Before I attended seminary and began blogging, I had a book ministry.
One way to undertake a book ministry is to give away good books. In my office years ago, a colleague started a book drive where he encouraged employees to bring in old, unwanted books that would be set out for display. People could choose any book, pay what they thought it was worth, and the money raised was donated to charity. Most of the books donated were steamy romance and murder novels. I thought, why not throw in a few good Christian titles?
Another way to undertake a book ministry is to give people books that focus on the issues they are struggling with. My favorite wedding gift for many years, for example, has been Henry Cloud and John Townsend’s Boundaries, which encourages people to understand their life goals and to defend them appropriately in their daily lives. Another frequent gift for inactive, older friends and family was Chris Crowley and Henry S. Lodge’s Younger Next Year, which explains in detail why exercise will extend and enrich your life. After gifting a book, I would check up later to see what they thought of it.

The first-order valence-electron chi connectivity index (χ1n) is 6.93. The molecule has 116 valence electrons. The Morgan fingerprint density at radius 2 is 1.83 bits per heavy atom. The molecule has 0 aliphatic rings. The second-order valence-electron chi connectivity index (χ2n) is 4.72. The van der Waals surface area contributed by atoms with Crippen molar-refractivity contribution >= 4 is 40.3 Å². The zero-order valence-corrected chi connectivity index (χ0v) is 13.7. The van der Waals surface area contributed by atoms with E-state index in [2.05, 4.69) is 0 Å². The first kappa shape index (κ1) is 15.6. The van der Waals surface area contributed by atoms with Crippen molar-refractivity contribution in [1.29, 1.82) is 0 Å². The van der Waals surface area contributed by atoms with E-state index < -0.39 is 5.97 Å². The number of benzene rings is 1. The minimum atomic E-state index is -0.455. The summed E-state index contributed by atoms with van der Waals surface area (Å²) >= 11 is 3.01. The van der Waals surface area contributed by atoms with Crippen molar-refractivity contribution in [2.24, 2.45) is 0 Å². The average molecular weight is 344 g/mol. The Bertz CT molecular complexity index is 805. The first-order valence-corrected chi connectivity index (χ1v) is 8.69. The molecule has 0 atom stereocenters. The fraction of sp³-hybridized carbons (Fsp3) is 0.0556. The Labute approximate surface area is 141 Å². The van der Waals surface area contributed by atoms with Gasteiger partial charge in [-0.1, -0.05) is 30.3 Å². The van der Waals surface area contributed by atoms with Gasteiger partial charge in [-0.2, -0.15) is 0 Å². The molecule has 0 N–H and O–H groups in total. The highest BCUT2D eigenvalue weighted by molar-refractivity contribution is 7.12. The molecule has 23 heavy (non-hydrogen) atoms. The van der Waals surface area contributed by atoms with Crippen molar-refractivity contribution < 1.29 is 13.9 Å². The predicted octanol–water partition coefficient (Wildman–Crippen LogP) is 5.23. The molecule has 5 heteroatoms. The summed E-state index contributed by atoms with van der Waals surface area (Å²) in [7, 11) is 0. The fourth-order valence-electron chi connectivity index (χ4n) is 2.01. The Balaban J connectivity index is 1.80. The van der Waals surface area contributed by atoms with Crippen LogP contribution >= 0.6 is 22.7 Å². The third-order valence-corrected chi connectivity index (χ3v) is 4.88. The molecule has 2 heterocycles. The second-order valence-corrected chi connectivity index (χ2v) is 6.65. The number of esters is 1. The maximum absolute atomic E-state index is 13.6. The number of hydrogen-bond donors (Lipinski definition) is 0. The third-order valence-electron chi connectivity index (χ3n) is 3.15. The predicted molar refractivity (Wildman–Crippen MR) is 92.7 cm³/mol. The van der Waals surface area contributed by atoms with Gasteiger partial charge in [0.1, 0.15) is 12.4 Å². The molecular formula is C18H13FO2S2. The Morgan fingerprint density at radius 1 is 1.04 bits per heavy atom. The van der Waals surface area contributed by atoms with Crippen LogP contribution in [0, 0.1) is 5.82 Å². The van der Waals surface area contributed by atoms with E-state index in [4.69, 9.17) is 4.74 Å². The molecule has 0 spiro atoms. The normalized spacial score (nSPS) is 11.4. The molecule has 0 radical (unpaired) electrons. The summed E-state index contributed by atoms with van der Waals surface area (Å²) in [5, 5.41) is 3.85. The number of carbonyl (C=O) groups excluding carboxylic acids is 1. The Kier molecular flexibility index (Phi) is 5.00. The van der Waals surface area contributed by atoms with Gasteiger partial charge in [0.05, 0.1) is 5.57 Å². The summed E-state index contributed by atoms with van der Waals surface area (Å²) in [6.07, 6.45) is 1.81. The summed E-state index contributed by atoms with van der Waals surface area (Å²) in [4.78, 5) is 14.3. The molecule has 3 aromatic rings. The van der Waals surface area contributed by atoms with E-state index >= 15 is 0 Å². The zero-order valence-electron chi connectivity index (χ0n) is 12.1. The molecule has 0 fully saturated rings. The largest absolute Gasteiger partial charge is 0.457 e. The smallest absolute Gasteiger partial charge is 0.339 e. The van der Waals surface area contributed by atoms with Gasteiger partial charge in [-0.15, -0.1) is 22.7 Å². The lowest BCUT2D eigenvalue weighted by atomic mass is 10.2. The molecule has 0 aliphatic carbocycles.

Another variation on the book ministry theme is to give relatives the same book or inspirational DVD as a Christmas gift. The idea is to generate buzz in the family about a helpful topic and to move conversation away from the weather, sports highlights, and the latest tragedy on television. While this may be akin to mission impossible, inspirational DVDs accomplish the same objective. A modestly priced example is: The Star of Bethlehem (2009) by Frederick A. Larson and Stephen Vidano.
Over time, my book ministry evolved into blogging reviews of good books and writing books of my own. While I have reviewed a few newly published books, most books that I review are more than a couple years old. The reason is simple: I am trying to introduce readers to books that have changed my life in some way. Hopefully, my books and reviews will help readers learn from my experience.